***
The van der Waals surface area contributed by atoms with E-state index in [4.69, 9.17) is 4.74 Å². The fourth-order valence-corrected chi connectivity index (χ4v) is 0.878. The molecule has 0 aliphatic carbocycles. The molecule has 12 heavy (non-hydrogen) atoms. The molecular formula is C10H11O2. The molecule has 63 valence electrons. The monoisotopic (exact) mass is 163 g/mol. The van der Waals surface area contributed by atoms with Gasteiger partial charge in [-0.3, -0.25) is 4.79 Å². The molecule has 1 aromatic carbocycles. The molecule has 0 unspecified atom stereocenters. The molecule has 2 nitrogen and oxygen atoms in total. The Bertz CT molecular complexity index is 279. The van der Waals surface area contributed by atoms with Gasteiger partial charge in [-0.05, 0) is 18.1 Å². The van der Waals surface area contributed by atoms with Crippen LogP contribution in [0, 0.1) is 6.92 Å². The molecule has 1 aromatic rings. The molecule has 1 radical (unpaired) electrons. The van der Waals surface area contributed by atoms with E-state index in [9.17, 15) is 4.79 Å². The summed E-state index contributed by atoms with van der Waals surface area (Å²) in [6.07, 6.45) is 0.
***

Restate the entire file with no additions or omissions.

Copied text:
The van der Waals surface area contributed by atoms with E-state index in [4.69, 9.17) is 4.74 Å². The fourth-order valence-corrected chi connectivity index (χ4v) is 0.878. The molecule has 0 aliphatic carbocycles. The molecule has 12 heavy (non-hydrogen) atoms. The molecular formula is C10H11O2. The molecule has 63 valence electrons. The monoisotopic (exact) mass is 163 g/mol. The van der Waals surface area contributed by atoms with Gasteiger partial charge in [-0.3, -0.25) is 4.79 Å². The molecule has 1 aromatic carbocycles. The molecule has 0 unspecified atom stereocenters. The molecule has 2 nitrogen and oxygen atoms in total. The Bertz CT molecular complexity index is 279. The van der Waals surface area contributed by atoms with Gasteiger partial charge in [-0.05, 0) is 18.1 Å². The van der Waals surface area contributed by atoms with Crippen LogP contribution in [0, 0.1) is 6.92 Å². The molecule has 1 aromatic rings. The molecule has 1 radical (unpaired) electrons. The van der Waals surface area contributed by atoms with E-state index in [9.17, 15) is 4.79 Å². The summed E-state index contributed by atoms with van der Waals surface area (Å²) in [6.07, 6.45) is 0.